AGS will set up a national database to benchmark site investigations in the UK, says Gabriel.This and the benchmarking procedure will eventually be run through the AGS website, with online data entry, automated updating, onscreen interrogation.The data will be regularly analysed to give an indication of how industry is performing and the benchmark reset every three months.

Members are also concerned about the rapidly changing legislative and regulatory climate, especially with respect to health and safety, contaminated land and standards of remediation for brownfield sites.

'The AGS has two roles - to represent industry views and to provide support and information to members, ' he says.

To this end, AGS continues to lobby government and client bodies and has set up three working groups to explore the issues surrounding contaminated land, loss prevention and health and safety.

A new document on guidance on health and safety issues is being written, which will include consideration of the CDM regulations. Due to be published this year, it 'will be updated at regular intervals, ' says Gabriel.

A particularly hot subject is the civil engineering skills shortage (GE April 2001).

'This is particularly severe for newly chartered engineers and geologists in their late 20s and early 30s because of a dip in recruitment during the early 1990s recession, 'Gabriel says.

'The issue is not unique to geotechnical and geoenvironmental industry and will be controlled by market forces, but there remains a role for the AGS, together with Ground Forum, to lobby government for action. The AGS must promote reward of careers in the industry if current trends are to be reversed.'

For geotechnics, the reduced funding of geotechnical MSc courses is a particular concern. Ground Forum has written to the government requesting a rethink on the grounds that civil engineering's 2% profit margin means that industry cannot fund these courses.

Past chairman Jan Hellings is continuing to lobby the minister responsible to reinforce this message, Gabriel says.

A major problem affecting the site investigation industry in particular is that of the quality of interpretative reports.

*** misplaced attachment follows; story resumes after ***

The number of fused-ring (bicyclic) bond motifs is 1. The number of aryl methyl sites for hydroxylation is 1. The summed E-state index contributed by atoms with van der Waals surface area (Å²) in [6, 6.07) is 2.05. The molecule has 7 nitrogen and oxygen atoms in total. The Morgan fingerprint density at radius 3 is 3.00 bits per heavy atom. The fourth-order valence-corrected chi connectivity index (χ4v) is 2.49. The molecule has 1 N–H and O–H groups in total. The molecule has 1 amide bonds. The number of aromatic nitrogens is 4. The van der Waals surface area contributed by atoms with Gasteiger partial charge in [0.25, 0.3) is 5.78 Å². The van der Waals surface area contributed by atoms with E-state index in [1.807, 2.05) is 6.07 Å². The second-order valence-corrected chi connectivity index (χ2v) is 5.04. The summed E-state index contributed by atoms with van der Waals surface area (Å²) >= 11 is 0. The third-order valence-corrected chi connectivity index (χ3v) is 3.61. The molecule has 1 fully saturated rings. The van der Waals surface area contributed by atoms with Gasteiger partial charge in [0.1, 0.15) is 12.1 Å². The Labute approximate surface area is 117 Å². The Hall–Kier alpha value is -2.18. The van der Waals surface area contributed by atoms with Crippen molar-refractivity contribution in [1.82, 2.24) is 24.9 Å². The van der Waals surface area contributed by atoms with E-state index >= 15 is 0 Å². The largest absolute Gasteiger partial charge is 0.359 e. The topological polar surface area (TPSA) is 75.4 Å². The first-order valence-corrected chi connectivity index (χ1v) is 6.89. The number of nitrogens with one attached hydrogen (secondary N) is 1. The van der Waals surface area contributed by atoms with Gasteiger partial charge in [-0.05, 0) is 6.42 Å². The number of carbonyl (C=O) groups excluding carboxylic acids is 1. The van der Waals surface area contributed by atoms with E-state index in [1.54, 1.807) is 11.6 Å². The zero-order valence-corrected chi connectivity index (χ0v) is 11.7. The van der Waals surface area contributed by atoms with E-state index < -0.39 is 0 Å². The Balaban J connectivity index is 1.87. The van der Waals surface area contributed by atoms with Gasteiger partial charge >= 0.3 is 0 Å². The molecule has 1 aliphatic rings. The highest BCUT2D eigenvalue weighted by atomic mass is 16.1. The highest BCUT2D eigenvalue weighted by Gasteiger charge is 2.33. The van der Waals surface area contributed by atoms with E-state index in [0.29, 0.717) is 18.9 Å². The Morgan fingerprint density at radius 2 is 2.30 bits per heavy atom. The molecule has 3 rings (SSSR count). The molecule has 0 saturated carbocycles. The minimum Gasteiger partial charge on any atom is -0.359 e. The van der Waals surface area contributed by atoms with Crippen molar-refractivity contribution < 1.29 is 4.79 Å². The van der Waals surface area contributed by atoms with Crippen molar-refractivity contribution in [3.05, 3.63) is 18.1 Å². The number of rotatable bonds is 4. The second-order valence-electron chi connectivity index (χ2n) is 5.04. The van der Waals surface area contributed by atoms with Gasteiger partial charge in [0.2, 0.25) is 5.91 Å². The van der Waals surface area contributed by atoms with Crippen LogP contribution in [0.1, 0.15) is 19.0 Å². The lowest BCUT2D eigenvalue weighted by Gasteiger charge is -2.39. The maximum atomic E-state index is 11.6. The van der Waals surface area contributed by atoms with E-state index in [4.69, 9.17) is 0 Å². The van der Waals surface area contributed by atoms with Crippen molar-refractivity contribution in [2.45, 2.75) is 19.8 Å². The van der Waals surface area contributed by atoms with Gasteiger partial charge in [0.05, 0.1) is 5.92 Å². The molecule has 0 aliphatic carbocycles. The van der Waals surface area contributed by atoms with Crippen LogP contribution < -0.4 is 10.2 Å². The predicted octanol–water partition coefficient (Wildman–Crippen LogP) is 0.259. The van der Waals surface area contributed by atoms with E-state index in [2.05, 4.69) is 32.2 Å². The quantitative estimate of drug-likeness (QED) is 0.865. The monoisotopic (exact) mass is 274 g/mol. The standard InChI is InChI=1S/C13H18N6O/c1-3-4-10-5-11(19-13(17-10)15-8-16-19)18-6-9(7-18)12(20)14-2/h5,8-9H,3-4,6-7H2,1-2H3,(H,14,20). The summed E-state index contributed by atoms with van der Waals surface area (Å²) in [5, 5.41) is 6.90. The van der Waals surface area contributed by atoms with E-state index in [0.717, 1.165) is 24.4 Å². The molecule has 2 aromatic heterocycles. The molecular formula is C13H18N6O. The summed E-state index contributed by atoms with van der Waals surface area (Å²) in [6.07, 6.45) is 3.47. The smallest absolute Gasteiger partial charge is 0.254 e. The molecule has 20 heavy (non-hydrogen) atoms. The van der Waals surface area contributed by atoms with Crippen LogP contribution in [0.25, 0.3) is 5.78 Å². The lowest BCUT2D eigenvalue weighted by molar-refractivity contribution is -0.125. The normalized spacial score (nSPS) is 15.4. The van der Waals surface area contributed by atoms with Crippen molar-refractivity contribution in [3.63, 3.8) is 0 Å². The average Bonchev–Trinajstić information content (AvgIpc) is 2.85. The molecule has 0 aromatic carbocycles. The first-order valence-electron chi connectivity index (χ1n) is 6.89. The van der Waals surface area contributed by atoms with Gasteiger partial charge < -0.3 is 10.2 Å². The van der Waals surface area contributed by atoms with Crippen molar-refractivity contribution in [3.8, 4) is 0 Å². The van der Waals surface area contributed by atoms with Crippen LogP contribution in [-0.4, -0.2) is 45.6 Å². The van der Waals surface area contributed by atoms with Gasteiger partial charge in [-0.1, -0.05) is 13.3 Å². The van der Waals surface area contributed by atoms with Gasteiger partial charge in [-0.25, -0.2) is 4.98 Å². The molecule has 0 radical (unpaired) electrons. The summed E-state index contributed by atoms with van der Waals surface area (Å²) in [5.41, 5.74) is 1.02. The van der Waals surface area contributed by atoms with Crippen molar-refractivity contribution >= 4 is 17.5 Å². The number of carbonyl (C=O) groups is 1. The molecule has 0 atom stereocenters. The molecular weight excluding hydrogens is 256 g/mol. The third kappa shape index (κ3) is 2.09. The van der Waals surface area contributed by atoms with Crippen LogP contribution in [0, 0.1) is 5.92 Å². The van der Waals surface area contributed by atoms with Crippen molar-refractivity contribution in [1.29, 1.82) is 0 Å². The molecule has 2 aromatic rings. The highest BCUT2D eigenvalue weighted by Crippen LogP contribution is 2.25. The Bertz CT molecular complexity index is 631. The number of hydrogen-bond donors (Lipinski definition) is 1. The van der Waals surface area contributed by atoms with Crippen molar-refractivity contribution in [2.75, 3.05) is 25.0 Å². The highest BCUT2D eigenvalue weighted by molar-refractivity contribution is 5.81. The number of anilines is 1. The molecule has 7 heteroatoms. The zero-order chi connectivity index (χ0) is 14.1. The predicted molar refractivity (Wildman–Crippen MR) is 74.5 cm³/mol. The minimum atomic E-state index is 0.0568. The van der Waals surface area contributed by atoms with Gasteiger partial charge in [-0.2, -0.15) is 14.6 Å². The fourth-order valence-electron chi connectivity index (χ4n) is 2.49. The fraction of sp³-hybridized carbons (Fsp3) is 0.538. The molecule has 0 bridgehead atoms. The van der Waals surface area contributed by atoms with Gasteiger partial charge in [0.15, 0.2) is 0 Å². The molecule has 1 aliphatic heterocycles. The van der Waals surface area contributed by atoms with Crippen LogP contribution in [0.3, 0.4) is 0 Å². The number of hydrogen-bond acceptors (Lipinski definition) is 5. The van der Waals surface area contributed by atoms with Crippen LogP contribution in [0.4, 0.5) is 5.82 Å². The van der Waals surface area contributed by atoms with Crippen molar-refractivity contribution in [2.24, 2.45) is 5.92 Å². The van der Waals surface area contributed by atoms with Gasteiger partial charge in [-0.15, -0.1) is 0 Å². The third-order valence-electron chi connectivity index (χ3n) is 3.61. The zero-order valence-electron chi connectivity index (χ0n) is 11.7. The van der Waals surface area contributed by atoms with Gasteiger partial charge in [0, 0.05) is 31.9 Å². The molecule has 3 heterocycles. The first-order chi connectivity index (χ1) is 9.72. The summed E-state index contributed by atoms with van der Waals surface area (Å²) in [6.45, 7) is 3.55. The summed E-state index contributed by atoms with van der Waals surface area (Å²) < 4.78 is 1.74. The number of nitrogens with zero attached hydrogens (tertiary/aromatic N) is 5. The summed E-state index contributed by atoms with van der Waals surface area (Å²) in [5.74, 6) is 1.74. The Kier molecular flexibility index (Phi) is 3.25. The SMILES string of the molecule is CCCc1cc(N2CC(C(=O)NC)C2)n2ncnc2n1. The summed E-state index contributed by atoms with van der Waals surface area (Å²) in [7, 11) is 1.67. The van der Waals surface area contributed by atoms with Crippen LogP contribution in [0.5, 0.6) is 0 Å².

Sir John Knill has raised concerns about the poor quality of reports he sees when acting as an expert witness. In response the AGS has set up a working group to create appropriate guidance.

'Checklists are being compiled and these may be subsequently expanded to a full guidance document, ' says Gabriel.

The model document for geoenvironmental site assessments is also being reviewed.

Benefits offered by e-commerce and how they can be used to improve working practices is still open to debate.

'Major changes in supply chain management are already under way and are likely to accelerate in the next two years, ' says Gabriel.

But there is a lack of understanding, he adds.'Clients don't know what they want yet.'

This obviously makes deciding a strategy difficult, so the AGS is instead 'monitoring developments' and may prepare industry specific guidance for members, Gabriel says, 'once the situation has stabilised' Members are worried about changing business relationships including partnering and the blurring of the consultant/contractor divide.The AGS loss prevention working group is preparing a paper on the latter.

As for the association itself, Gabriel says more frequent regional meetings are planned, some with other trade associations and groups, to disseminate AGS guidance within the UK and overseas.

AGS is also maintaining its links with the ASFE and the AGS in Hong Kong, he adds, and will build contacts with similar trade associations in other countries.

As well as the regular newsletter, there will be improved provision of information and support for AGS' authorised representatives in member organisations.

Ultimately, Gabriel sees the AGS's key role as a voice of industry, lobbying government, clients and client groups on issues affecting its members.

'We are helping to change regulation, not legislation, ' he says.